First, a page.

As a last analogy….is it possible that bread crumbs and many other common practices are like an emergency break. If I were a car designer, I would sure feel a lot more comfortable with it in there, but I’d sure hope that you never have to use it when you’re driving down the highway.

    Sorry for the long post.

  14. Craig Tomlin Says:

    Interesting topic, and interesting responses!

    Speaking from my own experiences, I’ve conducted dozens of usability tests on sites that have used breadcrumbs, and in all those tests not one user ever actually used the breadcrumb navigation! A few users did quickly glance at the breadcrumb trail if they felt they were lost, but none used it (even though many versions of breadcrumbs were tested, including the type that used blue text with underlines, denoting a hyperlink).

    In the vast majority of instances, the users typically did one of two things instead of using breadcrumbs, they most often tried the “Search” box (if available) and/or they tried using the main navigation to try to re-set themselves at a much higher level in the information architecture.

    After witnessing this pattern repeat itself many times over many tests on various sites, I began advising the web groups I was working with to eliminate the breadcrumb nav, in favor of using the gained space to present more content.

    However, I have been advised in the past by Search Engine Optimization specialists that there is one important benefit of breadcrumb navigation, indexation. This is becaue they believe the breadcrumb navigation presents a useful way for search engines to index a site. I guess that advice is not exactly user friendly, unless your users are spiders, but that’s what they recommended.

    I suppose that as with everything, it depends on how the site is structured and what sort of labelling & other navigation systems are in place before a determination of whether breadcrumbs are helpful (or not) can be made.

    Anyway, that’s just my 2 cents, and I really am enjoying the discussions on this topic, thanks all!

    craig

  15. Keith Instone Says:

    Flintstone navigation – I am ROTFL!

  16. Magnus Timmeras Says:

    I stumbled across the article about breadcrumbs. Sadly, it is only opinions presented, no actual facts from broader research. Actually, the comment by Craig Tomlin above has more empirical strength than the whole article. As a person new to the UIE site, I would like more well-founded articles, otherwise I’m afraid it’s not very useful.

    Another alternative kind of location breadcrumbs that I’ve seen (and really like) is to use a hierarchy of tabs (or menus). That way, the user can see all possible choices on each level, not just the specific navigation trail down to the current page. An example is the Swedish bank http://www.avanza.se (in swedish, but you can still understand the concept of the tabs).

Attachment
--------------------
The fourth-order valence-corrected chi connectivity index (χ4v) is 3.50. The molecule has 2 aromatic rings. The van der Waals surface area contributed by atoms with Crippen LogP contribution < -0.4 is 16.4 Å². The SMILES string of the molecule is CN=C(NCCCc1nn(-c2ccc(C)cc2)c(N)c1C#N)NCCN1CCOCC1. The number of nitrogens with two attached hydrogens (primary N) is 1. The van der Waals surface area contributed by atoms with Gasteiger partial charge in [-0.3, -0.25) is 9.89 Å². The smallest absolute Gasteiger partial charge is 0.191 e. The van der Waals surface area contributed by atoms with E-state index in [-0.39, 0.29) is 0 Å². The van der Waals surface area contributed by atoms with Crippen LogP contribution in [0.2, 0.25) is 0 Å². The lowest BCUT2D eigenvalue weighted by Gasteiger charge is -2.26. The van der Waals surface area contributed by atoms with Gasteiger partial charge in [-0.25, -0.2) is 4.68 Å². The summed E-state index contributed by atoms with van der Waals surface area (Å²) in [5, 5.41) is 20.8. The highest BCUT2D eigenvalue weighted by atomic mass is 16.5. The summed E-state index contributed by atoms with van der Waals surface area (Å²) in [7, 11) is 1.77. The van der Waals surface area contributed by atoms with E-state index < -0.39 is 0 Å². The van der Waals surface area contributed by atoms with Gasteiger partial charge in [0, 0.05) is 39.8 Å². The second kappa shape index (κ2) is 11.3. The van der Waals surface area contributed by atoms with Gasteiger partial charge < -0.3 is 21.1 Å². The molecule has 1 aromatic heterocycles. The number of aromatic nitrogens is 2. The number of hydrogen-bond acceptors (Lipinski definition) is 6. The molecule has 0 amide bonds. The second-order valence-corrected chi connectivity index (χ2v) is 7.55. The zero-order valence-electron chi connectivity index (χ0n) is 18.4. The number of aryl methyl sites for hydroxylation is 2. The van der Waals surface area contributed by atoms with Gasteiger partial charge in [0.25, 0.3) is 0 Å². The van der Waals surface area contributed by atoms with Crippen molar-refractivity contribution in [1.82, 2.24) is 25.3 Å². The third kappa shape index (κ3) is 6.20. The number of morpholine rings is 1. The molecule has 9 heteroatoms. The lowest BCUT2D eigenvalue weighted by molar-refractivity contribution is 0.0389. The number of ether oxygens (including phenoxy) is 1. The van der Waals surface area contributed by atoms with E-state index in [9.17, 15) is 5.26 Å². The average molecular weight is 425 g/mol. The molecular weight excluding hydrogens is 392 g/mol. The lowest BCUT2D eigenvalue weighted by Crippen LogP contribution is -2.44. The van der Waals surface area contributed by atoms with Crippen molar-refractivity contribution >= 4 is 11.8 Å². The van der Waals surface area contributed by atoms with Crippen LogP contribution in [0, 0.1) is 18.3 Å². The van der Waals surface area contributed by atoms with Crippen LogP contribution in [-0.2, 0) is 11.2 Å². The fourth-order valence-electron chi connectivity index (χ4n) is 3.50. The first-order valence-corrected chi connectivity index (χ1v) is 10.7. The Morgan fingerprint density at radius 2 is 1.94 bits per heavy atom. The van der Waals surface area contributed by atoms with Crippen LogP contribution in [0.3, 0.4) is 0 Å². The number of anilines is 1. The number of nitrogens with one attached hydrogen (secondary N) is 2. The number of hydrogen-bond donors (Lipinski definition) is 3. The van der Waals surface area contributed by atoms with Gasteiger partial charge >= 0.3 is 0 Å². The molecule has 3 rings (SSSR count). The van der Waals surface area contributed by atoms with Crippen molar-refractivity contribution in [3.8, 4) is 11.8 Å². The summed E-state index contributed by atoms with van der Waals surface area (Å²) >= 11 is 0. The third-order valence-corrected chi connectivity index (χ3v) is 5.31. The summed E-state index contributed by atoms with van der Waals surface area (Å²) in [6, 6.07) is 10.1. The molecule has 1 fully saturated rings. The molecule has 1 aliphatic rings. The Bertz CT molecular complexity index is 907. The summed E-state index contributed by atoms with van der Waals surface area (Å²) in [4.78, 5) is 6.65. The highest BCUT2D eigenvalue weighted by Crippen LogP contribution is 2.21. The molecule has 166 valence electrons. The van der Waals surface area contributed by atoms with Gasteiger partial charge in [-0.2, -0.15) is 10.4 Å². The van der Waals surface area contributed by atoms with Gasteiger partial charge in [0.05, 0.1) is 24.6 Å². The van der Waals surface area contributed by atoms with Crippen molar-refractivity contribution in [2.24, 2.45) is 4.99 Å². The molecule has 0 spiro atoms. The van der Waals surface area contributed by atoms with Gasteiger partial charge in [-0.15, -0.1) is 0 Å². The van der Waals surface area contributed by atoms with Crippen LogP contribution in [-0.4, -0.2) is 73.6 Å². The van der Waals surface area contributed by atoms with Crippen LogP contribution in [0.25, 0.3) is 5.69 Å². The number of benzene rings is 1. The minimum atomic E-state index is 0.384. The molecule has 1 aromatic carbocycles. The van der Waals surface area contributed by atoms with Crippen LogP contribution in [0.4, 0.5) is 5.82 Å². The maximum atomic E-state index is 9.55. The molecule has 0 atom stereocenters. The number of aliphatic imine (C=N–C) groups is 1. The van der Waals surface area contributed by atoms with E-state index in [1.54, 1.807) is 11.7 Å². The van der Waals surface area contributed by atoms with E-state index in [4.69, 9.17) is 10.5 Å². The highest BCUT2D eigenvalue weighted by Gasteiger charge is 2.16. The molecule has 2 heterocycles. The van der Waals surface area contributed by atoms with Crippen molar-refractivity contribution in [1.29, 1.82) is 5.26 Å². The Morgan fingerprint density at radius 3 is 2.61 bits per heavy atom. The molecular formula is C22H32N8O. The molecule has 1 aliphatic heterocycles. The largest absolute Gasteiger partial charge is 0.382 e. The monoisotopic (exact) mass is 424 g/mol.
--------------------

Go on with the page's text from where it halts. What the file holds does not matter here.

17. Magnus Timmeras Says:

    (I can add that as a logged-in user on the bank site mentioned, you get more levels of navigation. If you’re not logged in you only see two levels.)

  18. Terrie Says:

    Reading Craig’s comment, I must say I think he is missing a point. Why were his testers having to use the search if they knew where content was on a site? If they were involved in usability tests did they know the site?

    Many of us have sites we use time after time. We know them well, we just want help in getting quickly from oen part to another. If browsing the TV schedule a breadscrumb trail can take me back from a program details to that day on the channel, that channel or the range of channels. If shopping I can get quickly back to that department, and when finished there up a level to choose the next department. If tracing my family tree I can get back to the same census to try again, up a level to search in another year, or another level to look for different kind of info.

    In my opinion breadcrumbs are most useful when you know a site, not when browsing / searching for the first time.

  19. Bookmarks about Map Says:

    [...] – bookmarked by 1 members originally found by XWhiteM00nPrincessX on 2009-02-09 UIEtips: Design Cop-out #2 – Breadcrumbs http://www.uie.com/brainsparks/2008/08/21/uietips-breadcrumbs/ – bookmarked by 3 members [...]

  20. Dawn G Says:

    From the 2006 edition of “Research-Based Web Design & Usability Guidelines” (http://www.usability.gov/guidelines/):

    One study reported no difference in task completion times and total pages visited between groups that had breadcrumbs and those that did not. Participants could have used breadcrumbs thirty-two percent of the time, but only did so six percent of the time. It is probably not worth the effort to include breadcrumbs unless you can show that your Web site’s users use them frequently, either to navigate the site, or to understand the site’s hierarchy.

    One study found that test participants who received instruction on the use of breadcrumbs completed tasks much faster than those who did not. This time savings could result in increased productivity for users that search Web sites on a daily basis.

    Sources: Rogers and Chaparro, 2003; Hull, 2004.